The most common types of offline fraud include credit card fraud, phone solicitations, print fraud, check scams and mail fraud.
There's no doubt that credit cards and debit cards have changed the way we do business, both as individuals and as businesses. Instead of carrying cash, these cards provide convenience and safety, as well as tracking of transactions on monthly statements.
You don't have to lose your credit or debit card to become a victim of credit card fraud. Thieves can obtain your credit card account numbers from old receipts or by scanning your card in illegal machines.
Many thieves use the telephone to commit fraud. These criminals are looking for unsuspecting individuals who will give them important information, like Social Security Numbers, dates of birth, credit card numbers or bank account numbers. Once they have your information, they use it to make fraudulent purchases, obtain credit or to access bank accounts.
Newspapers and magazines are often used to commit print fraud. Thieves will place fraudulent ads - some using logos of companies you know and trust - and encourage individuals to call to get more information. Many of these ads offer deals on debt consolidations and mortgage refinancing, or encourage you to use the services provided by small businesses.
If you call the number in the ad, thieves may ask you for credit card numbers, bank or mortgage account numbers, your Social Security Number or your date of birth.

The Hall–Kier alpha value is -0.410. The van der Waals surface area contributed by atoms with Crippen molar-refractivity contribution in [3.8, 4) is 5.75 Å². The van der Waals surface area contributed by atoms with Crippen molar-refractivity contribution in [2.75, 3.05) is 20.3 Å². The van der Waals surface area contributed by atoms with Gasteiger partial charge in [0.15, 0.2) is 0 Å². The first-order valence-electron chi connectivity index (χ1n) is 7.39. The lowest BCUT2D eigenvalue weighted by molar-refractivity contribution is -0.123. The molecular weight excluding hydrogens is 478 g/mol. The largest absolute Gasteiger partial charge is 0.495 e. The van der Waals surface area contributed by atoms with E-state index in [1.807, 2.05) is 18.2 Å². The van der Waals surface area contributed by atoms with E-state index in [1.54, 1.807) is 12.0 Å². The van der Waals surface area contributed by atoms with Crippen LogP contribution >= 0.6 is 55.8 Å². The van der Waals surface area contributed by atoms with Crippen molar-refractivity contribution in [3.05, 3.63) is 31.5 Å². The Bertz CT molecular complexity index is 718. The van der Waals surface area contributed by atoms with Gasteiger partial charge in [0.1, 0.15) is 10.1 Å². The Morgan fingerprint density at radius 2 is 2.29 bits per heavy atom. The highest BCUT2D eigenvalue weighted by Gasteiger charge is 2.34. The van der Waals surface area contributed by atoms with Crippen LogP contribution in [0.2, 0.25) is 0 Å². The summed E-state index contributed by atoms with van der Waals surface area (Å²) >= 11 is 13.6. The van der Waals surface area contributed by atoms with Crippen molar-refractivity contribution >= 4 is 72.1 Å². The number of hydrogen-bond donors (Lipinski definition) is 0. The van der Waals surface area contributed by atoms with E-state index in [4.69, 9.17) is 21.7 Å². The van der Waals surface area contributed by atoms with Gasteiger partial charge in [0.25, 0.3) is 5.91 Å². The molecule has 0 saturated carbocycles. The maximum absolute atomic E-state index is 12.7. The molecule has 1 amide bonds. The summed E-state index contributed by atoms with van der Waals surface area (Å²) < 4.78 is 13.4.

Remember, PNC Bank representatives will NEVER ask you for any credit card or account information, other than information to identify you, such as the date of your last deposit or your Mother's maiden name, over the phone.
For years, thieves have used check scams to steal both money and identities. Check scams can be difficult to detect, as they can take many forms. While some check scam cases involve simply grabbing checks from mailboxes and cashing them, other fraudulent activities involving checks can include:
Mail fraud involves use of the postal system to steal money and valuables from victims. It is most often committed through solicitation letters, phony sweepstakes, bogus catalogs, or work-at-home offers. Thieves can commit mail fraud by simply stealing mail - such as bank statements, credit card offers or checks - out of your mailbox.